‘No-you know what-Sherlock!’ Psaki lays on the snark when Mika tells her how badly dems are losing

White House press secretary Jen Psaki brushed aside a U.S. jobs report on Friday showing employment growth tanked in November, failing to meet even half of what most economists expected.

Even though the coronavirus pandemic has greatly receded, the economy only generated about 210,000 new jobs last month, though economists were expecting growth in the neighborhood of 550,000, Fox Business reported, marking the slowest pace so far this year.

That said, unemployment fell from 4.6 percent to 4.2 percent, the Labor Department also reported; the outlet added that there are still about 3.9 million fewer jobs in the U.S. than there were before the pandemic.

“Today’s employment report is doubly disappointing because the reference week occurred just as it looked like COVID was on the retreat,” Justin Wolfers, a University of Michigan economist, told Fox Business. “This was a moment for people to return to malls and to return to work. The COVID-related news has only gotten worse since then.”

RSM chief economist Joe Brusuelas went on to explain that the report was a “tale of two surveys.”

“We expect that the topline establishment survey will be revised upward over the next two to three months and will look more like what the household survey is showing: the labor market is tightening, and wages are rising in what is the best labor market for workers since the late 1990s,” he told the outlet.

Meanwhile, during an in-studio appearance on MSNBC’s “Morning Joe,” Friday, Psaki declined to address the dramatic fallout in employment numbers.

“210,000. So if we look at that breaking news right now, that’s a number that feels a little … what? A little off?”

“Well, I know this sounds a little archaic, but I can’t comment on them until 9:30, by rules, because I work at the White House,” Psaki claimed.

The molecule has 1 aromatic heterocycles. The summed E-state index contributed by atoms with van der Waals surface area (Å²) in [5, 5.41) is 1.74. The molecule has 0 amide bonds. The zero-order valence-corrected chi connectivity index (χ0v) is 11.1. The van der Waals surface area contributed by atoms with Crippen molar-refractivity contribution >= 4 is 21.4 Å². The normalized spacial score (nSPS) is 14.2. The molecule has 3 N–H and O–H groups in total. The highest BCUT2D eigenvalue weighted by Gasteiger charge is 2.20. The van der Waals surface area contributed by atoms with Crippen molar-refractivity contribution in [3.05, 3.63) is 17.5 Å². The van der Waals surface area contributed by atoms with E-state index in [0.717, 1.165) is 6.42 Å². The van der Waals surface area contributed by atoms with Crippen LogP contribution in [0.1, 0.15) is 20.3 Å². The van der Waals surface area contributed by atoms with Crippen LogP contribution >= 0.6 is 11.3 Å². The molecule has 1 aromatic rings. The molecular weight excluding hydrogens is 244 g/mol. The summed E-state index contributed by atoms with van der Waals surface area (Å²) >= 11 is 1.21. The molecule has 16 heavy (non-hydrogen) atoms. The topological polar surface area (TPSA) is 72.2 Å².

“What I will say is people can expect the president to continue to say, today, month to month, is that what we’re seeing are good trends, that we are continuing to put people back to work, that we are continuing to see participation in the workforce, that we are continuing to see the unemployment rate go down, but there’s more we need to do to address core problems that have existed long before the pandemic,” Psaki added.

Earlier in the interview, she admitted that economic issues were far more important to Americans than social and cultural issues.

“Democrats are losing really badly on economic issues, and that a lot of Americans care more about economic issues versus social issues and of course, their health,” co-host Mika Brzezinski said.

“How do you respond? How do you think the White House can do better?” Brzezinski asked.

“No you-know-what Sherlock! Of course, they do!” Psaki quipped, going on to claim that the ‘Build Back Better’ and the recently-passed $1.2 trillion infrastructure law will both improve Americans’ economic outlook.

“The American people care about COVID, getting it under control, and they care about the economy. As a Virginia woman in the suburbs who has neighbors who are Democrats, Republicans, independents, I can tell you that’s what they care the most about,” she said.

Regarding what the administration can do, Psaki said “we have an opportunity to do now is be quite bold about the choice that people across the country have.”

“Yes, we recognize prices are up. That’s a problem. We recognize we’re still fighting the pandemic,” she said.

“Who has a plan to do it? Are you going to be the Republicans, who are going to scream, ‘It’s a problem’ from a bullhorn, or are you going to be a Democrat and say, ‘Look, we just passed this infrastructure bill. We want to get Build Back Better done, which, by the way, will lower costs for child care, for elder care, for health care,'” Psaki said.

Jon Dougherty


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